Astronomers catch the destruction of a red supergiant star in real time

When very large stars run out of fuel and reach the end of their lives, they can explode in massive, dramatic events called supernovas. These explosions throw off enormous amounts of light and energy, but there’s much we still don’t know about how this process happens. Now, astronomers have observed a red supergiant star going supernova for the first time, catching a glimpse of the massive star’s final moments of life.

“This is a breakthrough in our understanding of what massive stars do moments before they die,” said Wynn Jacobson-Galán, lead author of the study, in a statement. “Direct detection of pre-supernova activity in a red supergiant star has never been observed before in an ordinary Type II supernova. For the first time, we watched a red supergiant star explode!”

An artist’s impression of a red supergiant star in the final year of its life emitting a tumultuous cloud of gas.
An artist’s impression of a red supergiant star in the final year of its life emitting a tumultuous cloud of gas. This suggests at least some of these stars undergo significant internal changes before going supernova. W. M. Keck Observatory/Adam Makarenko

The team observed the supernova SN 2020tlf using two telescopes in Hawai’i, Pan-STARRS, and the W. M. Keck Observatory. They were able to spot the red supergiant before the supernova occurred as it was giving off significant amounts of light as well as ejecting large amounts of gas. They observed the star for 120 days before it went supernova in fall 2020, and they saw a dense cloud of gas surrounding the star when it exploded.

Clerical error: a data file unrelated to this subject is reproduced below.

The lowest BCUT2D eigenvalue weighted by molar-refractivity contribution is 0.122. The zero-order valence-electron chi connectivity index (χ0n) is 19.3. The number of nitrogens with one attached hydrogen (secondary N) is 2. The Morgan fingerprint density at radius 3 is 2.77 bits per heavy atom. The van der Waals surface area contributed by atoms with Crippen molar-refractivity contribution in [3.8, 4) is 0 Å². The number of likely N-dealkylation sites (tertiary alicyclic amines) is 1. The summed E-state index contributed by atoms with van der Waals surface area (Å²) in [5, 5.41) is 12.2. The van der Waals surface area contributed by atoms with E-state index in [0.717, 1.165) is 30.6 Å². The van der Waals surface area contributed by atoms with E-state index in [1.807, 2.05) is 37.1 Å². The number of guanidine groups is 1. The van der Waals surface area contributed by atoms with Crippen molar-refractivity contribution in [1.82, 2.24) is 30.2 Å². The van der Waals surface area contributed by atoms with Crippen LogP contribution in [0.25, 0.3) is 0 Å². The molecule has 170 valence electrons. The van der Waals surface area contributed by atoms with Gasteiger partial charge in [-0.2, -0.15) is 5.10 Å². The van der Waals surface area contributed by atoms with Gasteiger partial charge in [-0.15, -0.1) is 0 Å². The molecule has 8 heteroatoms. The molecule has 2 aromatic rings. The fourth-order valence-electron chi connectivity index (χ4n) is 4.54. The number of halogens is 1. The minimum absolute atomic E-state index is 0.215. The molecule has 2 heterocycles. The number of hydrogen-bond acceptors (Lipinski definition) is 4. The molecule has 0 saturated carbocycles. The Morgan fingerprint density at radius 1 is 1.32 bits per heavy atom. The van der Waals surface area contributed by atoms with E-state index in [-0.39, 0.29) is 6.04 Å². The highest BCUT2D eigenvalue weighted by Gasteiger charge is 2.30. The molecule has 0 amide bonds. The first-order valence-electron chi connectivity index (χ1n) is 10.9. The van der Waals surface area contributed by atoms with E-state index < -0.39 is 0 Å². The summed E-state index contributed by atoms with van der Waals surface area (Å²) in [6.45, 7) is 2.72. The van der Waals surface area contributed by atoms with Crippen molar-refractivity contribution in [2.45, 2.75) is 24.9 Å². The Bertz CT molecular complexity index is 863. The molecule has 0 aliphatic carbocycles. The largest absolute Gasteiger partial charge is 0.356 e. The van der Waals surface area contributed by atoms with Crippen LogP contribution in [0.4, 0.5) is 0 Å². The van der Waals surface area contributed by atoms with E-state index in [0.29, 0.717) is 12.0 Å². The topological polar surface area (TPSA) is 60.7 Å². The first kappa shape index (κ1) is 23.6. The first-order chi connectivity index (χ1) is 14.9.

“Keck was instrumental in providing direct evidence of a massive star transitioning into a supernova explosion,” said senior author Raffaella Margutti, an associate professor of astronomy at UC Berkeley. “It’s like watching a ticking time bomb. We’ve never confirmed such violent activity in a dying red supergiant star where we see it produce such a luminous emission, then collapse and combust, until now.”

The star which exploded was particularly large, at 10 times the mass of the sun, and was located 120 million light-years away in the galaxy NGC 5731. It is of particular interest to researchers as it was so active before exploding, while previously observed red supergiants have been relatively calm before going supernova.

“I am most excited by all of the new ‘unknowns’ that have been unlocked by this discovery,” said Jacobson-Galán. “Detecting more events like SN 2020tlf will dramatically impact how we define the final months of stellar evolution, uniting observers and theorists in the quest to solve the mystery of how massive stars spend the final moments of their lives.”

The results are published in The Astrophysical Journal.

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